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Off-the-Record Dinner with Jeh Johnson

On July 25th, the Partnership for a Secure America held an off-the-record dinner for alumni of the Congressional Partnership Program with Jeh Johnson to discuss today’s pressing foreign policy and national security challenges. In addition to leading the Department of Homeland Security from December 2013 to January 2017, Johnson served as General Counsel of the U.S. Department of Defense and General Counsel of the U.S. Air Force.

This was a closed event for alumni of the Congressional Partnership Program.

This event was made possible by the generous support of Intel and the Carnegie Corporation of New York.

 


Jeh Johnson

Jeh Johnson, the former Secretary of Homeland Security, is a partner in the Paul, Weiss Litigation Department and a member of the Firm’s Management Committee. Secretary Johnson advises clients, including management teams and boards of directors, on crisis management, government and internal investigations, high-stakes litigation and regulatory matters, and legal aspects of cybersecurity and other security matters. He is also an experienced trial lawyer, and a Fellow in the American College of Trial Lawyers. Secretary Johnson is on the board of directors of Lockheed Martin. He is resident in both the New York and Washington offices of Paul, Weiss. Since leaving government in January 2017, Secretary Johnson has been called upon to testify before Congress in cybersecurity matters three times, and is a regular commentator on national and homeland security on ABC, CBS, NBC, MSNBC, CNN and numerous other outlets.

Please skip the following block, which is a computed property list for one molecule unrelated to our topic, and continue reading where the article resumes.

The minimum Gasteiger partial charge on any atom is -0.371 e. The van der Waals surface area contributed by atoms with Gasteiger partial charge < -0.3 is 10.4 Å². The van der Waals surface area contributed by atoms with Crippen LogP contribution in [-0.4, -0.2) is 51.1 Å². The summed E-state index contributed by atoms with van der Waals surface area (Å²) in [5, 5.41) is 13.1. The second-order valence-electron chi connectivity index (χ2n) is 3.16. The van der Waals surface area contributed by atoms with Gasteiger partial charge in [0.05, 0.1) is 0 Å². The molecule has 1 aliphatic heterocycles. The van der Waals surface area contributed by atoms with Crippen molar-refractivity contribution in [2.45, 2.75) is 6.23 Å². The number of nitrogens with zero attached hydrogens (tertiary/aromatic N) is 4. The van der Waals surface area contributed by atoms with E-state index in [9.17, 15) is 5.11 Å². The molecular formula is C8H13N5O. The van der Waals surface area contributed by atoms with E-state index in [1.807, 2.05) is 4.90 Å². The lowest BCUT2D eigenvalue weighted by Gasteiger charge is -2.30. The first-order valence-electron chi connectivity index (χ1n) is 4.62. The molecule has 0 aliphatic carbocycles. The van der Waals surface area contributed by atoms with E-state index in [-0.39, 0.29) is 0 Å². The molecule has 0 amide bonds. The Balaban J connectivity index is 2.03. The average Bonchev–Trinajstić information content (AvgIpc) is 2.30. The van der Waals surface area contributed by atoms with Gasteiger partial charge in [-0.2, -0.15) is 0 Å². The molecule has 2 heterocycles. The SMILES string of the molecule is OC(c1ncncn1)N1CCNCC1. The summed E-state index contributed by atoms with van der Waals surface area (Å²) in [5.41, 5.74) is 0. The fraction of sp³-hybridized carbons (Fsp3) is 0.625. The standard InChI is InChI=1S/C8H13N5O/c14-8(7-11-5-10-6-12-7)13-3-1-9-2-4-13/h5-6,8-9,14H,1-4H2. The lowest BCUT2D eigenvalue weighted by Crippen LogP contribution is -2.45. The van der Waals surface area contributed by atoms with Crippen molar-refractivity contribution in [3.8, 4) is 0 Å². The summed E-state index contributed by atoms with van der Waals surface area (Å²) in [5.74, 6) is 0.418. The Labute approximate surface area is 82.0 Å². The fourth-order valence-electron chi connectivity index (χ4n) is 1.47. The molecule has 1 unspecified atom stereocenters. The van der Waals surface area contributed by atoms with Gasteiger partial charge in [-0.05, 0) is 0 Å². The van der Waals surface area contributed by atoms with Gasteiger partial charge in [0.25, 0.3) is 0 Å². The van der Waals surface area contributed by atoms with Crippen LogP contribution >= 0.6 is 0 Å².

Off-the-Record Discussion with Amb. Tony Wayne

On November 13th, Partnership for a Secure America held an off-the-record dinner for participants in the Fall 2017 Congressional Partnership Program with former U.S. Ambassador to Mexico, Tony Wayne. Ambassador Wayne discussed U.S.-Mexico relations and NAFTA.

 


Ambassador Tony Wayne

Wayne Earl-AnthonyEarl Anthony Wayne, or “Tony”, as he is known, was confirmed by the U.S. Senate in 2010 as a Career Ambassador.  He has held a variety of diplomatic and policy positions In Washington and U.S. embassies.

From 2011 through July 2015, Wayne served as the U.S. Ambassador to Mexico.  During his tenure, Mission Mexico helped establish the US-Mexico High Level Economic Dialogue, the Mexico-US Entrepreneurship and Innovation Council, and new energy and environmental dialogues, while in trade, investment, and tourism grew.  Through the Merida Initiative and bilateral coordination efforts, law enforcement, security, defense, border and consular cooperation improved; and military-to-military cooperation reached new levels.  Wayne received Mexico’s Order of the Aztec Eagle and the State Department’s Cobb Award for Initiative and Success in Trade Development.

From 2009 to 2011, Wayne served in Kabul, Afghanistan, as Coordinating Director for Development and Economic Affairs and then as Deputy U.S. Ambassador.  Wayne received a Presidential Meritorious Service Award, a Secretary of Defense Medal for Meritorious Civilian Service, and the State Department’s Cordell Hull Award for Economic Achievement.  From 2006 to 2009, Wayne served as the U.S. Ambassador to Argentina, where he promoted U.S. commercial interests, improved the U.S. image in the face of strong anti-Americanism, and strengthened cooperation against terrorism and human and drug trafficking.  He received the Paul Wellstone Anti-Slavery Ambassador of the Year Award.

From 2000-2006, Wayne worked for three Secretaries of State as Assistant Secretary of State for Economic and Business Affairs (EB).  EB played a lead role in organizing major international donor and reconstruction conferences.  Wayne and his team built international coalitions to block money flow to terrorists, and collaborated to place terrorists and their financiers under UN and U.S. sanctions. His team helped steer negotiations of debt relief and economic reform and supported U.S. companies in commercial disputes.  The longest serving EB Assistant Secretary, he received a State Department Distinguished Honor Award and a Presidential Meritorious Service Award.  From 1996-2000, Wayne served as Principal Deputy Assistant Secretary of State for European Affairs and as Deputy Assistant Secretary for Europe and Canada.  He promoted relations with the European Union and OECD.  He played a key role in building G8 consensus on the situation surrounding Kosovo and in organizing the 1999 Stability Pact Summit in Sarajevo, for which he received a Presidential Distinguished Service Award.